Summary and Conclusion
Performance Summary:Despite using a slightly older processor, the overall performance of the Moto X was laudable. It routinely ranked in the upper third of Android phones available today in our benchmarking tests, all while managing to squeeze nearly a full day of battery life from a 2,200mAh cell. In our estimation, that's a delightful balance of power and energy efficiency. Beyond the benches, the Moto X just feels fluid. It's obvious that vertical integration took place here; the hardware team and the software team were working together in order to make the Moto X feel faster than the average Android smartphone. When you have Motorola engineers able to work with Android engineers, you're left with an incredibly sleek user experience.
Put simply, there's just no lag at all when using this phone. The camera loads instantly; apps load without hesitation; changing screen orientations happens in a snap. The phone never feels as if it's falling behind -- it's always ready to tackle whatever you tell it to in an instant. Moreover, Motorola's unique extras are amongst the first installed by an OEM that we will have a hard time living without on non-Motorola Android phones. Assist, Touchless Controls, and support for the $20 Skip NFC clip all add a lot of value to the device. We wouldn't be shocked to see Google borrow some of these key traits and bake them into future versions of Android, so that even more of its OEM partners can offer unique extras that aren't yet available on competing platforms such as iOS and Windows Phone.
There really aren't too many downsides to the Moto X. The rear 10MP camera isn't at the top of its class, and the lack of storage expansion will undoubtedly turn some people off. It's also frustrating that the Moto Maker website -- which allows users to choose the color and accent hues of their phone prior to shipment -- is only available to AT&T customers. Then, there's price. At $199 on-contract, it's priced much like any other higher-end, LTE-enabled flagship phone. Yes, it's available on the Big Four (AT&T, Verizon Wireless, T-Mobile and Sprint), but many have argued that a $200 price point should include the most powerful internals available.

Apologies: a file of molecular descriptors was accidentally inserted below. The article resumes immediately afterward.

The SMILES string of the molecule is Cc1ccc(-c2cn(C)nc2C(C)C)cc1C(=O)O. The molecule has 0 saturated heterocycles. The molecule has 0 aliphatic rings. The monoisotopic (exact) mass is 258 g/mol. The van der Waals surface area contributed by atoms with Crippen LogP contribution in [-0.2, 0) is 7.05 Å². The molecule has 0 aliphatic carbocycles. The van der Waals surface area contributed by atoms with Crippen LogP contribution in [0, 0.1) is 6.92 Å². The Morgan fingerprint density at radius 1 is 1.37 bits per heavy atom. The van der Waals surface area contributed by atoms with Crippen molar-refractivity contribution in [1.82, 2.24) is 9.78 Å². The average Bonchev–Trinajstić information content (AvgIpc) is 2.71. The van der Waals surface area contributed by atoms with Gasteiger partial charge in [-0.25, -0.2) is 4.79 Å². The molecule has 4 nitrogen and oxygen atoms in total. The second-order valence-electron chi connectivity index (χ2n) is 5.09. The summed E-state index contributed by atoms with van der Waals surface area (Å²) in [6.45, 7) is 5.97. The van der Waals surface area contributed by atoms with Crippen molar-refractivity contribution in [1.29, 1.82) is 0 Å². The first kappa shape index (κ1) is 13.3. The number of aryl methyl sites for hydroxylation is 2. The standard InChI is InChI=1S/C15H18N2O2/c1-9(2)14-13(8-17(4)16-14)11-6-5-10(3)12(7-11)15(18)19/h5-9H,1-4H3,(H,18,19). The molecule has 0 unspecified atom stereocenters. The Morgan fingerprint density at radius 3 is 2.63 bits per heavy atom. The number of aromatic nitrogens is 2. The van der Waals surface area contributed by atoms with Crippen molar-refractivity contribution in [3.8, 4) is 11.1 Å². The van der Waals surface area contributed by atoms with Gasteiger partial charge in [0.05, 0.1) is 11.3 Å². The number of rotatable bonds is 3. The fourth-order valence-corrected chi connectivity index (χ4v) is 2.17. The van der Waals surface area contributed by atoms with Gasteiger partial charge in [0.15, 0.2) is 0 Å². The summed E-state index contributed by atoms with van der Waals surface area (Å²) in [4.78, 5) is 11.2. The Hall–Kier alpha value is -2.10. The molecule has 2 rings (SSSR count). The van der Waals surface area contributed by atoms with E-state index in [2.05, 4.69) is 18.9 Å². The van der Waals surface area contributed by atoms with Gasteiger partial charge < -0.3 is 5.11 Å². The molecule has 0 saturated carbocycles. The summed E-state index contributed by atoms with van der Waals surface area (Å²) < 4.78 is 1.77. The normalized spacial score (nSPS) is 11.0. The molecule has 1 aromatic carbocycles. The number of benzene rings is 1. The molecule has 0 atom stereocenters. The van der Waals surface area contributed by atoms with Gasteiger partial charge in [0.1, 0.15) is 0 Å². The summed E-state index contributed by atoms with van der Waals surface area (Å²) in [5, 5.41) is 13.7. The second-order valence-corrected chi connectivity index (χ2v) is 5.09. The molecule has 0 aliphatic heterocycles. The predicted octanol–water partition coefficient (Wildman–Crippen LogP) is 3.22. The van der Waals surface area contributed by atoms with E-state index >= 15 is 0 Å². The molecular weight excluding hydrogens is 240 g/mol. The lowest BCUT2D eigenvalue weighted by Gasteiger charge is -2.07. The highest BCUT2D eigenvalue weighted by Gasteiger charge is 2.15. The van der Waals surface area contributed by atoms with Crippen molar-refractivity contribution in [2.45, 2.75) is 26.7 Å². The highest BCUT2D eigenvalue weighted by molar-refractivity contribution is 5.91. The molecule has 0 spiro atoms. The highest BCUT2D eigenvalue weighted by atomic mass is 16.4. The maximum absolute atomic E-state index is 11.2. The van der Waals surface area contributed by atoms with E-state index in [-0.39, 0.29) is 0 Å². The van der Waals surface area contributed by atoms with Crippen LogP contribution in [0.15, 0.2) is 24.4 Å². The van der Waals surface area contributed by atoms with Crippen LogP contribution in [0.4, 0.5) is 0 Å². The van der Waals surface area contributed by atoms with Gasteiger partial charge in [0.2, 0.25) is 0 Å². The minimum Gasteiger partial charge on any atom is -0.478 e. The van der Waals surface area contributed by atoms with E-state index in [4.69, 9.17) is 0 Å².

It's true that the raw specifications list won't impress some, but the overall fluidity of the phone more than compensates. $200 is a bit steep, but remember: this phone is built in Texas. That's American labor (which is no doubt more expensive than in China), and that's a company that is choosing to provide U.S. citizens jobs when it could easily go elsewhere. We'll steer clear of getting political or being overly patriotic, but there's something to be said about manufacturing a phone in a high-cost environment like the United States and still being able to at least compete on cost. Finally, there's reason to believe that the Moto X will see a 50% price cut in the coming months, likely in the wake of Apple's next-gen iPhone release. At just $100 on contract, the price issue vanishes completely, and this phone becomes an all-out steal. Of course we'll believe that rumor when we see it materialize for real.
If you're an Android loyalist and have no interest in whatever Apple's cooking up, the Moto X is a terrific handset to own. It's fast, it's beautiful, it's solid, and it will no doubt receive Android updates in a timely fashion given that Motorola is now housed within Google's empire. The only lingering question is this: is the next Nexus phone on the horizon? We're guessing it's not due until at least 2014, leaving the Moto X to hold down the fort in the interim.